Skip to main content

When and How to Cut the Ties of Bad Family Relationships

  • Author:
  • Updated date:

I'm passionate about health, wellness, social issues and relationships. I offer relatable content and solid advice.


What Is Family?

In just a few defines us. Our first relationships were our family relationships. It's a significant part of who we are to the core, because our past is an integral part of how we view ourselves and the world.

An interesting aspect about families is that people can tolerate more bad than good, and even a strained family relationship can be considered satisfying. ‘My family drives me nuts, but I love them’.

Families can simultaneously be the ones to cause you distress, but are also there by your side in tough spots. That's a fair trade: Take the good with the bad. It’s when the bad outweighs the good, or the bad is abuse, that we have to evaluate the health of that relationship for our own wellbeing.

Unconditional love is the key ingredient in a healthy relationship; one of acceptance and expression, the ability to agree to disagree at times, and mutual respect without having to change or control each other.

These are ideal conditions though, and for some, it's never been this way with certain family members.

These unbalanced relationships are the worst to endure because family means so much to us personally and within our culture/society.

Unfortunately, many people are faced with the excruciating decision of whether or not to continue an unhealthy family relationship with a parent, sibling, grandparent, son, daughter, or step-family members.

If you feel that you have to cut ties, it's usually because you've endured years of discontent (or even abuse) and you have no other choice. Many who are reading this have endured too long.

Just because someone shares some DNA with you they get to take your stuff? Call you names? Demean you? Sabotage your relationships and career? No way!

— Dr. Phil McGraw


Evaluating the Relationship

Chances are you've been evaluating the strained relationship for a while, but committing to cutting the ties brings on feelings of guilt, failure, shame, emptiness, doubt, abandonment, and even grief.

Deciding to face these feelings and manage them is a brave step.

No matter how strained, intolerable, and/or abusive the relationship is, it's a difficult decision to make. Asking yourself the questions below can help.

  • What's the history? Psychologists have an old saying: "The best prediction of future behavior is past behavior." Having extensive history is what hurts the most when breaking up with a family member, but if that history has been chronically negative, this can make it easier to make an informed and intuitive decision. It will be hard to let go of the relationship or put some distance between you if there were good times along with the bad. It can still be difficult to cut ties if it's been a long, torturous road. Even familiar abuse and patterns are hard to break away from. Sometimes it helps to put it all on paper— one column for positives and one for negatives—so that you can see both sides objectively. Or give a point system to each good thing and each bad thing. Sometimes a really bad thing is much worse than 10 good things. Watch out for patterns that show the relationship is getting progressively worse. Also, if they keep insisting they've changed, then keep your eyes open to determine if their actions show that is indeed true. Even if they have changed, the relationship dynamic can remain the same.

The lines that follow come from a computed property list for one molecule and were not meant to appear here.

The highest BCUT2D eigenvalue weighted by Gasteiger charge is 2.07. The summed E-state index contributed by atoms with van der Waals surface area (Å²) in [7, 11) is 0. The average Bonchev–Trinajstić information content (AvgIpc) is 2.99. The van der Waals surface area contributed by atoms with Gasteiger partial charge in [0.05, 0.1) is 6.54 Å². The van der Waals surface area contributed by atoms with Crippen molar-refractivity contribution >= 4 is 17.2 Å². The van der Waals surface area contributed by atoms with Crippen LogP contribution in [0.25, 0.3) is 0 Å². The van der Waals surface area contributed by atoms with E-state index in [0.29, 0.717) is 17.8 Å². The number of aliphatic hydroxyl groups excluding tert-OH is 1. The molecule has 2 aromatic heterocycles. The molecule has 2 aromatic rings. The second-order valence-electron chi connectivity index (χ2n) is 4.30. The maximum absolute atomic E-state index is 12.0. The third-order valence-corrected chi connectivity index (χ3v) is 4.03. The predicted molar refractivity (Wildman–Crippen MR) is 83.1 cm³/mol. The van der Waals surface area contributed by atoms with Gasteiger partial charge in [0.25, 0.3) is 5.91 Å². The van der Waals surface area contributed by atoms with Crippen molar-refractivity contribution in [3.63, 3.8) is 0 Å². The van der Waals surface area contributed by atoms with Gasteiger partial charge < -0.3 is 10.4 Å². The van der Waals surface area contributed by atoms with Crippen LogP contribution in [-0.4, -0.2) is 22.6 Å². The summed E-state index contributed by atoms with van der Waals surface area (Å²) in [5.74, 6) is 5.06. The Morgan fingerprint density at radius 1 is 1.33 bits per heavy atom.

• Who else is affected by this relationship? Sometimes, breaking ties with one person means you could have the entire family upset with you. Remember, other family members have likely contributed to the abusive person's tactics as well. They may not be prepared to face that- you are disrupting family patterns. Be prepared and know that not everyone will understand your decision. It's important to find a way to manage other family relationships and evaluate the effects on others as well, but you are not responsible for everyone's feelings. Don't hesitate to cut ties if the only reason you are keeping contact is to please the "family" or someone else in the family. Group enabling is sad but common within families.
  • Consider the kids. If you have children, explain in age-appropriate language to your kids why they may not see their grandma or aunt for a while. Kids tend to get caught in the middle— some family members use them as pawns so be as honest as you can with them, considering they often know more than they let on.
  • How is the stress affecting your personal life and current family? Many people get confused and think their parents or the family they were born into is more important than the family they build for themselves. This is wrong. Your original family should never get between you and your current family. Your wife/husband and kids now take precedence over your mom and/or dad, so don't tolerate original family members if they negatively affect your current family. Preferably you, rather than your spouse, should handle your own family members.
  • What's your role? We take on a label or role from an early age in the family unit. Sometimes we get stuck in that role and transfer it into our lives beyond the family. Breaking this role and its effect on our lives may require distance or cutting ties to make a clean break and change our habits, not only within the family, but in our current relationships. Your role in the family could be "the baby”, the “troubled one”, “shy one”, “the black sheep”. Or you might be "the fixer“ and “mediator” - one who keeps the peace at all costs, taking care of everyone else. Sometimes a family needs a “scapegoat”, one to blame everything on. Those willing to speak up, or the squeaky wheel, are usually the people who are ostracized and shamed. Don’t let the family problems fall on your back. Do the roles you have in your current relationships (work and personal) resemble roles you play in your family?